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The smell of women’s tears makes men less aggressive, says study



People’s empathy for one another is frequently sparked by tears. However, a recent study indicates that they might have many effects: Men’s hostility may decrease when they smell women’s tears, which suggests that the emotional reaction serves a protective function. Researchers measured men’s levels of violent behavior and brain activity, and found that men’s hostility decreased by almost 40% after smelling women’s tears.

According to the scientists, this conclusion—which was published in PLOS Biology last week—may apply to all human tears.
Co-author Noam Sobel, a neurobiologist at the Weizmann Institute of Science in Israel, states in the study that “tears are a chemical blanket offering protection against aggression—an effect common to rodents and humans, and perhaps to other mammals as well,” says the statement.

While the field of human chemosignaling has received little attention, Sobel’s lab has previously shown that men’s testosterone levels, physiological markers of arousal, and self-reported sexual excitement were all decreased by women’s tears.

Lead author of the study Shani Agron of the Weizmann Institute states in a statement, “We knew that sniffing tears lowers testosterone and that lowering testosterone has a greater effect on aggression in men than in women, so we began by studying the impact of tears on men, because this gave us higher chances of seeing an effect.”

People are able to detect a wide range of scents and chemicals that other people release that serve as social indicators, frequently without realizing it. There is evidence to support the notion that perspiration can also transmit emotional information, and previous study has suggested that people may smell dread and worry in others. There is also chemical communication between species: dogs seem to be able to detect chemosignals from humans that represent a range of emotions, including fear and happiness.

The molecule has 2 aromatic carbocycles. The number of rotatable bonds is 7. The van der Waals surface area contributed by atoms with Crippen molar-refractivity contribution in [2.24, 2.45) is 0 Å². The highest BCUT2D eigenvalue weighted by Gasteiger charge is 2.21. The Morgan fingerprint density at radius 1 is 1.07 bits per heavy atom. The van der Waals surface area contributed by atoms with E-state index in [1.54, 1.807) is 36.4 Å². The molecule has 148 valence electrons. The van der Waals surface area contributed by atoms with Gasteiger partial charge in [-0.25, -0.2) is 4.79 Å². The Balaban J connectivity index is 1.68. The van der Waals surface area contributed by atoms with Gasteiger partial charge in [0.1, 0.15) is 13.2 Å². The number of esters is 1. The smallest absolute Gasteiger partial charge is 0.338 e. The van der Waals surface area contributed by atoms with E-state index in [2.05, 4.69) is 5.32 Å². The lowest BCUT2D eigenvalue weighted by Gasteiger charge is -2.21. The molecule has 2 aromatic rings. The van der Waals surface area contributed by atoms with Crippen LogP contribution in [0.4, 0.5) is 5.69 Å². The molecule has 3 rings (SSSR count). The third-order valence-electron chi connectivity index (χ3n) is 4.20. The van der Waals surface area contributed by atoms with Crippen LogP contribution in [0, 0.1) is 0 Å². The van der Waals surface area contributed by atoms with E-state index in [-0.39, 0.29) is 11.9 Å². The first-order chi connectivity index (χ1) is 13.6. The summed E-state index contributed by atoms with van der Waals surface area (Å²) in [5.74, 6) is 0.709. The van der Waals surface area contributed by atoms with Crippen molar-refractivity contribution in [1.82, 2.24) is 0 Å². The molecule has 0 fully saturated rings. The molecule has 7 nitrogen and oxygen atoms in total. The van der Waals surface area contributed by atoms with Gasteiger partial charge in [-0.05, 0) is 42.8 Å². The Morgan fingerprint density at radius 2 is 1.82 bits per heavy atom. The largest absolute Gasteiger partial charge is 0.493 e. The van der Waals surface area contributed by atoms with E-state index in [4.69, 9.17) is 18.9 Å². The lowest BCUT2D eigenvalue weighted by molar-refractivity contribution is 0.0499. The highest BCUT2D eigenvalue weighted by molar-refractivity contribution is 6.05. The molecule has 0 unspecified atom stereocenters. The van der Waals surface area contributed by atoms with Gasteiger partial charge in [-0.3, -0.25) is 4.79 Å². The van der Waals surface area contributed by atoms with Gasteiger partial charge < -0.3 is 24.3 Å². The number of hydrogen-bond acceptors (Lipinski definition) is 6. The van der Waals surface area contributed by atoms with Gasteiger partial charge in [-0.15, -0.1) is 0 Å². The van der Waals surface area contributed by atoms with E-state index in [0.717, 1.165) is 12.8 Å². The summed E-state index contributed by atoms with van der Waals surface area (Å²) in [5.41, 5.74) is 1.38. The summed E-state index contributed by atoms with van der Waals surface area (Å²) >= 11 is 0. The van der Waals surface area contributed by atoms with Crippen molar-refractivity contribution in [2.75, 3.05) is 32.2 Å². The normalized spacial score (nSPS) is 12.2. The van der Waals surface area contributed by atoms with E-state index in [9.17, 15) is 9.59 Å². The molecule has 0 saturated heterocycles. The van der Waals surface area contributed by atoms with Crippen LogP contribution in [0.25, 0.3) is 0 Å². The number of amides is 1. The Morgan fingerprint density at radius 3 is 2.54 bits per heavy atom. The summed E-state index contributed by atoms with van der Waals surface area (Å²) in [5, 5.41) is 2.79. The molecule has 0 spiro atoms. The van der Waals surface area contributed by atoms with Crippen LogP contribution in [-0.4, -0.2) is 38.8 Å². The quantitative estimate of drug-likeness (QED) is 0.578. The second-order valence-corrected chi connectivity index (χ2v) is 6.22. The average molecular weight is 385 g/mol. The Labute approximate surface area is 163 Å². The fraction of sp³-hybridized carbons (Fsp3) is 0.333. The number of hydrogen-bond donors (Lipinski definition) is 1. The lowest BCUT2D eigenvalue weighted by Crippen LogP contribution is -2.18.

The authors obtained “emotional” tears from six female donors, ages 22 to 25, in order to investigate the role that tears play in this. Of the more than 100 volunteers, only the members of this small sample group were able to produce enough tears for the study. Sobel told Rachel Nuwer of Scientific American that the team’s struggle with tear collection stemmed from the requirement to gather “a lot of tears,” or at least one milliliter, for every male participant. Moreover, the watery droplets could not have been produced by the majority of participants’ manner of chopping onions, which produces a different kind of tear than does watching depressing movies.

The subjects were not informed of what they were smelling when they smelled either saline solution or female tears, both of which have no smell. Compared to the saline control, the men behaved 43.7 percent less aggressively after smelling the women’s tears. Furthermore, according to Scientific American, when men scented the tears, there was a significant decrease in activity in two brain regions linked to anger and decision-making: the prefrontal cortex and left anterior insula. Additionally, there was an increase in connections to the amygdala, the area of the brain in charge of emotions and smell.

In future research, the team hopes to examine whether human women display similar reductions in aggression after tear-sniffing and whether babies’ tears could produce a similar response in adults.

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